Drive Smart' checklist

Rain, fog, ice/snow and winds 
Narrow,winding, obstacles on or near the road itself  and speed limits 
Human Factors 
Perception - what is seen
Attention Management - complacency, distracters, channelized fixation 
Fatigue and  alcohol use 

Damage to your vehicle, another vehicle, or personal property, injuries to yourself or others and death to yourself or others


Slow down and don't use posted speed limits as a goal
Use seatbelts, airbags, and child car safety seats
Expect the unexpected. 
Take the necessary vehicle precautions and use less risky driving procedures to ensure you and your passengers arrive at your destination unharmed. 


Utilize vehicle equipped safety options like lights, ABS brakes, airbags, horn, and of course, restraining devices 

Think of what you did and the eventual outcome
What did you do wrong?
What did you do right?
Did you do something and narrowly have a mishap?
What could you have done better?
What will you do the next time
Do other drivers have the same experience with this situation that can give you advice?

Being Prepared

  • A snow brush with an ice scraper
  • Battery-operated radio
  • Flashlight with fresh batteries and spares
  • Extra batteries
  • Blankets for each person in the vehicle
  • Mittens or gloves, hats and socks
  • Extra-warm clothing
  • Small shovel
  • Sack of sand or kitty litter
  • Jumper cables
  • Hazard sign, flares or flag
  • Windshield washer fluid
  • High-calorie, non-perishable food
  • Matches, candles or solid fuels. It's a good idea to keep them in old coffee cans.
  • First aid kit
  • Facial or toilet tissue
  • Basic tool kit 

Winter Driving Safety

  • Beware of bridges, they freeze first. 
    Be aware of conditions and adjust to them.
  • Be careful on hills and grades.
  • Watch your following distance. Slick roads can increase distance it takes to brake safely. Try to triple your normal following distance; try for six seconds in between vehicles.
  • Drive at reduced speeds to ensure safe braking.
  • Signal your intention to turn sooner than normal.
  • Avoid quick acceleration- it could cause you to lose control.
  • Be aware of black ice. It is commonly found under bridges, overpasses and shaded areas.
  • Completely clear your windshield of all ice, snow and frost before driving. 

Passing & Overtaking

RAFM No Overtaking (No Passing) Policy

What is the policy?
•No overtaking (Passing within a 10 Mile Radius around RAF Lakenheath
•Any 2 lane undivided rural non- trunk road. (Single Carriageways)
•Dual Carriageways


•ALL 3 of the following factors are present:•The vehicle in front of you is travelling at less than 30 mph
•UK Traffic Laws allow passing on the stretch of road you are on
•It is safe to do so

Who does it apply to?
All USAFE Form 435, UK drivers License, holders as identified in MildI 31-218, Base Traffic Code

This includes all military, US civilians,  and all driving dependents assigned to RAF Mildenhall
If you observe violations of this policy, please contact the 100 ARW Safety office at 238-2255 or submit a “”Safety Spotter” report – Link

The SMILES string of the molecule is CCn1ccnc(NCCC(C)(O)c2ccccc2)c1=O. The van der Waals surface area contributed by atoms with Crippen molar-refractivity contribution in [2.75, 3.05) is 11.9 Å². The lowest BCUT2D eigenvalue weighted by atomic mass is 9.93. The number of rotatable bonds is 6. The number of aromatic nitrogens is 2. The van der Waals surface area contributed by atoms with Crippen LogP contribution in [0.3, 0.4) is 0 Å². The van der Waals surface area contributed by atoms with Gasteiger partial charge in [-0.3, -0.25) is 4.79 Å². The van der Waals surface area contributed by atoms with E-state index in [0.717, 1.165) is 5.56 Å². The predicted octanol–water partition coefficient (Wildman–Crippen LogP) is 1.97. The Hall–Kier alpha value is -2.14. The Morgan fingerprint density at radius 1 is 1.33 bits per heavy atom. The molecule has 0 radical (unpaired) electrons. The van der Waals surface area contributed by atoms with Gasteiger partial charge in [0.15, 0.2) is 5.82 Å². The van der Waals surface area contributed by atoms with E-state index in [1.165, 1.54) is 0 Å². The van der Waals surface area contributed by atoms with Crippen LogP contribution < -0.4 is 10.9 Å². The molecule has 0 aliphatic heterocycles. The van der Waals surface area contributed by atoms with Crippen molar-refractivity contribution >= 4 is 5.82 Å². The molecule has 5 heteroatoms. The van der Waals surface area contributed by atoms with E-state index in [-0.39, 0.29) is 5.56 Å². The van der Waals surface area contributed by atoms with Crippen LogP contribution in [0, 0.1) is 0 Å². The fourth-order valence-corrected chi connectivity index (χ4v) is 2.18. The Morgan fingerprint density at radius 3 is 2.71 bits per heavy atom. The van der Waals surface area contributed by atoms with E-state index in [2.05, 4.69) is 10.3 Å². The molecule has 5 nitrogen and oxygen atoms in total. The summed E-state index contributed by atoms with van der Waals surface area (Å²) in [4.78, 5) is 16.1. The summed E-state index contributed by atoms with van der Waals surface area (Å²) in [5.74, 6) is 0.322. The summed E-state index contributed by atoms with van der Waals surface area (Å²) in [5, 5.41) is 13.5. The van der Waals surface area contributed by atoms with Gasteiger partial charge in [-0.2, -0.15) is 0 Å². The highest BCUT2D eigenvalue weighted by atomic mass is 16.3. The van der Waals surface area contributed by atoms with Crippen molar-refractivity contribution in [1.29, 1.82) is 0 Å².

Violators will face appropriate action under Article 92 of the UCMJ



Driving in Fog

  • Allow more time for your trip
  • Check and clean your windshield, windows and lights before driving. Use your windshield wipers and defrosters at all times. Using your air conditioner in conjunction with your defrosters works best.
  • Use low-beams instead of high-beams. The high-beams will reflect more light, making it harder to see.
  • If you drive into a patch of fog, slow down gradually so the car behind you has time to slow too.
  • Stay patient. Do not pass.
  • Don't speed up to get away from a vehicle which is too close behind you, and always resist the urge to overtake as you may find visibility ahead in much worse than you actually think.
  • Use the left side of the road for guidance.
  • If the fog gets too dense, pull off the road, leave your headlights on, start the flashers, turn on your interior lights, and sound your horn occasionally.
  • Remember that fog can drift rapidly and is often patchy. People often think that fog is clearing and suddenly find themselves back in thick fog.
  • If possible, find an off-street parking space for your car and never leave it on the "wrong" side of the road.
  • If your vehicle breaks down, get it off the road if you can. If you can't do this, make sure you turn the hazard warning lights on.


Although most people would have the same healthy fear of driving off a cliff as they have of diving off of a five-story building, most aren't afraid to drive 40 mph, and  many overestimate their chances of surviving a crash at that speed.

A car travelling 40 mph would strike a tree, wall, or bridge abutment with the same force as a car hitting the ground after falling off a 50-foot cliff. An unrestrained occupant within that car, moving at 40 mph, would strike the windshield or dashboard with the same force he or she would experience hitting the ground after a fall from a five-story building.

Safety Contacts

100 ARW
Local: 01638-54-2255
International: 011-44-1638-54-2255
DSN: 314-238-2255

352 SOW
Local: 01638-54-4413
DSN: 238-4413

RAF Lakenheath
Local: 01638-52-5659
International: 011-44-1638-52-5659
DSN: 314-226-3737

Motorcycle Safety:

Texting Prohibited